Hopes for government funding and independence remain high despite concerns over academic freedom.
Ethiopian scientists are fulfilling a decades-old ambition this week by setting up the country's first science academy.
The launch of the Ethiopian Academy of Sciences (EAS) on 10 April, in the capital Addis Ababa, will bring the country in line with a growing number of African countries establishing such organizations to promote quality in research and offer science advice to governments.
The EAS will start out with a founding membership of around 50 fellows from both the natural and social sciences. New fellows will be elected by the members each year, although the small number of senior academics in the country will limit the membership at first, says Demissie Habte, the academy's newly elected president, a paediatrician who was dean of medicine at Addis Ababa University from 1983–89 and a former World Bank health specialist.
The idea for an Ethiopian academy was first mooted by pioneering scientists in the early 1960s, but political turmoil in the 1970s and 1980s put paid to the plans. The idea was only resurrected a few years ago, driven by researchers at Addis Ababa University with the support of the UK Royal Society.
Growing political interest in science in Ethiopia has helped get the academy off the ground, says Demissie. "There is a much better appreciation in the government for the role science can play in development," he says. The Ethiopian government has also embarked on a plan to build 13 new universities in the country.
However, the academy's funding structure is not yet clear. It has to be approved formally by parliament before it can receive any government funding, which its founders hope will support the body.
Demissie says that the academy will support policy-makers by preparing position papers on the challenges facing Ethiopia, such as rapid population growth or water security. He also wants the academy to look into whether the rapid university expansion in Ethiopia is undermining the quality of degrees, as institutions are built faster than qualified staff can be trained to teach in them.
Several African countries have recently set up science academies, including Zambia in 2005, Mauritius in 2007 and Mozambique in 2009. Other nations, including Namibia, plan to launch one in the near future.
African academies have also banded together to publish strategy papers on relevant policy issues. For example, in November 2009, the African Science Academy Development Initiative (ASADI), which is funded by the Bill & Melinda Gates Foundation, published a report outlining how millions of lives could be saved on the continent if governments adopted science-based health policies (see 'African academies show how science can save lives').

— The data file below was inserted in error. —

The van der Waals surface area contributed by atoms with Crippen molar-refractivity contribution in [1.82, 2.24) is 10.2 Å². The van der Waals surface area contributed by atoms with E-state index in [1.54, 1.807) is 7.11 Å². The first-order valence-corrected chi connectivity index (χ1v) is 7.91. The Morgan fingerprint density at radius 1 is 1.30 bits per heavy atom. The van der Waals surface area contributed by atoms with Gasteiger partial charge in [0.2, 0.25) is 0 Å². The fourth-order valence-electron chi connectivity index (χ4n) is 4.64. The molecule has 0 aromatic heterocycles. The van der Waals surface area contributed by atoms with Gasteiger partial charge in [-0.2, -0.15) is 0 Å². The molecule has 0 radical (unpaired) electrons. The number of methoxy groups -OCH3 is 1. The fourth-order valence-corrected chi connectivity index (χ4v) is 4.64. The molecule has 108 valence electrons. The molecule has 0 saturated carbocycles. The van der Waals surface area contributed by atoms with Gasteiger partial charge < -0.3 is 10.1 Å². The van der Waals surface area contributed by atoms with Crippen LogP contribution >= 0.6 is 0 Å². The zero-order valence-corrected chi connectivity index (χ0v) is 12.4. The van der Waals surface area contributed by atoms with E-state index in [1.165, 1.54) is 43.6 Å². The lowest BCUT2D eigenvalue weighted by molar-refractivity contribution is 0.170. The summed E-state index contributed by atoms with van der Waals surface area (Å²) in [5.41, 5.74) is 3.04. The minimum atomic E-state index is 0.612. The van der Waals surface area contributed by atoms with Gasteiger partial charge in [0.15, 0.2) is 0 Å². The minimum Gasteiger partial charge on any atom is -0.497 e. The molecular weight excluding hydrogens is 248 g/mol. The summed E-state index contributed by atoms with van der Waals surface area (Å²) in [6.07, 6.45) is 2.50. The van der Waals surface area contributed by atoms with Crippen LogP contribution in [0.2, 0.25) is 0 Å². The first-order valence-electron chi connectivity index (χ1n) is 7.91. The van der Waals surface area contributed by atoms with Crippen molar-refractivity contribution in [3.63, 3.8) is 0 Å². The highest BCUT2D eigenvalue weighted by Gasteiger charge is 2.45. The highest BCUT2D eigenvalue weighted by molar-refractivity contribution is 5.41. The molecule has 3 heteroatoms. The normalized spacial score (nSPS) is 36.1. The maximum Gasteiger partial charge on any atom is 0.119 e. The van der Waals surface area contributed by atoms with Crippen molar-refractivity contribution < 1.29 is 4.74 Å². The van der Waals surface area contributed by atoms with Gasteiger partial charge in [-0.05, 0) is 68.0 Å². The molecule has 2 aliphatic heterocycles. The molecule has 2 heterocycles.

But few of the continent's academies have so far lived up to their ambitions, says Mohamed Hassan, executive director of the Academy of Sciences for the Developing World (TWAS), based in Trieste, Italy.
"It's been a very slow process, and a little bit disappointing," he says. In Tanzania, for instance, the academy has been in existence for 4–5 years, he says, but it hasn't matured. "It has only about 25 members, most of whom are old men. They are not moving."
According to Hassan, two issues are holding African academies back. The first is a lack of leadership. "A new academy needs somebody who is prepared to work full time for at least the first three years of the academy's life, and who is skilled in communication and outreach. This is lacking in the majority of Africa's academies," he says.
The second is a failure to connect with and enthuse young scientists, he adds. "The Ethiopian academy should from the beginning try to link up with the best young scientists, who need mentorship and inspiration."
Academic freedom — or just freedom of speech — poses another challenge for African academies.
"Academic freedom should definitely be on the agenda for all African academies," says Wieland Gevers, general secretary of the Academy of Science of South Africa (ASSAF), which this week issued a statement warning of "new threats to academic freedom" in the country.
ASSAF's 6 April statement follows several high-profile cases of South African academics getting into trouble for airing their views openly, including the suspension in 2008 of Anthony Turton, a government-funded water scientist, after he criticized government policy (see 'South Africa suspends water scientist').
Worse things can befall academics who air unpopular views in other parts of Africa. In Ethiopia for instance, at least 40 professors at Addis Ababa University were fired in 1993 after criticizing the government, accused of having incited students to march in protest of a referendum on the independence of Eritrea, which was supported by the government at the time; some were later imprisoned. A 2003 report by Human Rights Watch, an international advocacy group headquartered in New York, found that the government's influence on academic appointments encourages self-censorship in the country's universities.
During the early discussions about the EAS, some academics expressed doubt that the government would offer to fund the new academy if it could not control it directly, says Masresha Fetene, vice-president for research at Addis Ababa University. But the signals from the Ethiopian ministry of science have been positive so far, Masresha says. "Many governments do support their academies while granting them independence, so we are positive that ours will also do so."